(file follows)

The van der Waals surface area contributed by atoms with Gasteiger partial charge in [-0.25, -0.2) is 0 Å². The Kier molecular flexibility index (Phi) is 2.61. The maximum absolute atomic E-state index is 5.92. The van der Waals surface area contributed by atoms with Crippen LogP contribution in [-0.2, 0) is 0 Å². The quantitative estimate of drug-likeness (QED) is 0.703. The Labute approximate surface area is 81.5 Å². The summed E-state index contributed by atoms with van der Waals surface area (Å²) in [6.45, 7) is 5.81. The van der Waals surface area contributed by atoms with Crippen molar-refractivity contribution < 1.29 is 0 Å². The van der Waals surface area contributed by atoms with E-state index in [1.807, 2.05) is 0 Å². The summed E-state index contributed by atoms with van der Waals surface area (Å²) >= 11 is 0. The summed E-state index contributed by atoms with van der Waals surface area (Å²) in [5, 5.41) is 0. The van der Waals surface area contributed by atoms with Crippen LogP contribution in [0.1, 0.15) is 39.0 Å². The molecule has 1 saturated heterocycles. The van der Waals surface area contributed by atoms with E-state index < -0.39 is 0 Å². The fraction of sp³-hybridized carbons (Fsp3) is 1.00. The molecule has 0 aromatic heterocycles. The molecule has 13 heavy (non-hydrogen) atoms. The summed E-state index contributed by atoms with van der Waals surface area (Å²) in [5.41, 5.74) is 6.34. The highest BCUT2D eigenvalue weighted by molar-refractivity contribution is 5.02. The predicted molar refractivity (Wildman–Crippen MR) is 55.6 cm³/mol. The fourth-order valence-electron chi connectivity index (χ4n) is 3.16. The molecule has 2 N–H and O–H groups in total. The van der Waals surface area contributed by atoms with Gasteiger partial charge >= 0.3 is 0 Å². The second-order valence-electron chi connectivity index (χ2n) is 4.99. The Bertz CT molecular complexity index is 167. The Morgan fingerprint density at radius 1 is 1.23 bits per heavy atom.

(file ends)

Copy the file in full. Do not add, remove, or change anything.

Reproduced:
The van der Waals surface area contributed by atoms with Gasteiger partial charge in [-0.25, -0.2) is 0 Å². The Kier molecular flexibility index (Phi) is 2.61. The maximum absolute atomic E-state index is 5.92. The van der Waals surface area contributed by atoms with Crippen LogP contribution in [-0.2, 0) is 0 Å². The quantitative estimate of drug-likeness (QED) is 0.703. The Labute approximate surface area is 81.5 Å². The summed E-state index contributed by atoms with van der Waals surface area (Å²) in [6.45, 7) is 5.81. The van der Waals surface area contributed by atoms with Crippen molar-refractivity contribution < 1.29 is 0 Å². The van der Waals surface area contributed by atoms with E-state index in [1.807, 2.05) is 0 Å². The summed E-state index contributed by atoms with van der Waals surface area (Å²) >= 11 is 0. The summed E-state index contributed by atoms with van der Waals surface area (Å²) in [5, 5.41) is 0. The van der Waals surface area contributed by atoms with Crippen LogP contribution in [0.1, 0.15) is 39.0 Å². The molecule has 1 saturated heterocycles. The van der Waals surface area contributed by atoms with E-state index < -0.39 is 0 Å². The fraction of sp³-hybridized carbons (Fsp3) is 1.00. The molecule has 0 aromatic heterocycles. The molecule has 13 heavy (non-hydrogen) atoms. The summed E-state index contributed by atoms with van der Waals surface area (Å²) in [5.41, 5.74) is 6.34. The highest BCUT2D eigenvalue weighted by molar-refractivity contribution is 5.02. The predicted molar refractivity (Wildman–Crippen MR) is 55.6 cm³/mol. The fourth-order valence-electron chi connectivity index (χ4n) is 3.16. The molecule has 2 N–H and O–H groups in total. The van der Waals surface area contributed by atoms with Gasteiger partial charge >= 0.3 is 0 Å². The second-order valence-electron chi connectivity index (χ2n) is 4.99. The Bertz CT molecular complexity index is 167. The Morgan fingerprint density at radius 1 is 1.23 bits per heavy atom.